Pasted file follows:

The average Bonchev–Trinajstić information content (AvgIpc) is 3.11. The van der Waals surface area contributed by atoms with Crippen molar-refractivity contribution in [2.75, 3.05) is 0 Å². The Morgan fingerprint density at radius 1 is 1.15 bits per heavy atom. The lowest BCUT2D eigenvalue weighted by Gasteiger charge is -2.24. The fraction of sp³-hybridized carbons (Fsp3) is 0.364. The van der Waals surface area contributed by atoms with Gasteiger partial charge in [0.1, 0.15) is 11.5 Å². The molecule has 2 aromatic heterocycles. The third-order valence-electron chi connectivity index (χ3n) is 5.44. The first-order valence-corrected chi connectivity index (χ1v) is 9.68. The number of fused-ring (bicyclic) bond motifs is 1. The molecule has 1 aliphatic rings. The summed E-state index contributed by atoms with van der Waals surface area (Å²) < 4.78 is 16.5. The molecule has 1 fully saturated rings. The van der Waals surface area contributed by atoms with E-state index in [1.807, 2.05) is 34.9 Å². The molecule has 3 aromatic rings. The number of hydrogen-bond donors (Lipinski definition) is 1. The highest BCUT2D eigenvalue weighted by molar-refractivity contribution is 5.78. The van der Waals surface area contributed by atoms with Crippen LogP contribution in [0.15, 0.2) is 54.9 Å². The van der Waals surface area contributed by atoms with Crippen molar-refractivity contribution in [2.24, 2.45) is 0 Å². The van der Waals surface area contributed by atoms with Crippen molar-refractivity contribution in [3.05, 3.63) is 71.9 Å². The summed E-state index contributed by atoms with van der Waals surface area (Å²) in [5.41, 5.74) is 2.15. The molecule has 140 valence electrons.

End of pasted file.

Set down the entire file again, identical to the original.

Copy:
The average Bonchev–Trinajstić information content (AvgIpc) is 3.11. The van der Waals surface area contributed by atoms with Crippen molar-refractivity contribution in [2.75, 3.05) is 0 Å². The Morgan fingerprint density at radius 1 is 1.15 bits per heavy atom. The lowest BCUT2D eigenvalue weighted by Gasteiger charge is -2.24. The fraction of sp³-hybridized carbons (Fsp3) is 0.364. The van der Waals surface area contributed by atoms with Gasteiger partial charge in [0.1, 0.15) is 11.5 Å². The molecule has 2 aromatic heterocycles. The third-order valence-electron chi connectivity index (χ3n) is 5.44. The first-order valence-corrected chi connectivity index (χ1v) is 9.68. The number of fused-ring (bicyclic) bond motifs is 1. The molecule has 1 aliphatic rings. The summed E-state index contributed by atoms with van der Waals surface area (Å²) < 4.78 is 16.5. The molecule has 1 fully saturated rings. The van der Waals surface area contributed by atoms with E-state index in [1.807, 2.05) is 34.9 Å². The molecule has 3 aromatic rings. The number of hydrogen-bond donors (Lipinski definition) is 1. The highest BCUT2D eigenvalue weighted by molar-refractivity contribution is 5.78. The van der Waals surface area contributed by atoms with Crippen LogP contribution in [0.15, 0.2) is 54.9 Å². The van der Waals surface area contributed by atoms with Crippen molar-refractivity contribution in [2.24, 2.45) is 0 Å². The van der Waals surface area contributed by atoms with Crippen molar-refractivity contribution in [3.05, 3.63) is 71.9 Å². The summed E-state index contributed by atoms with van der Waals surface area (Å²) in [5.41, 5.74) is 2.15. The molecule has 140 valence electrons.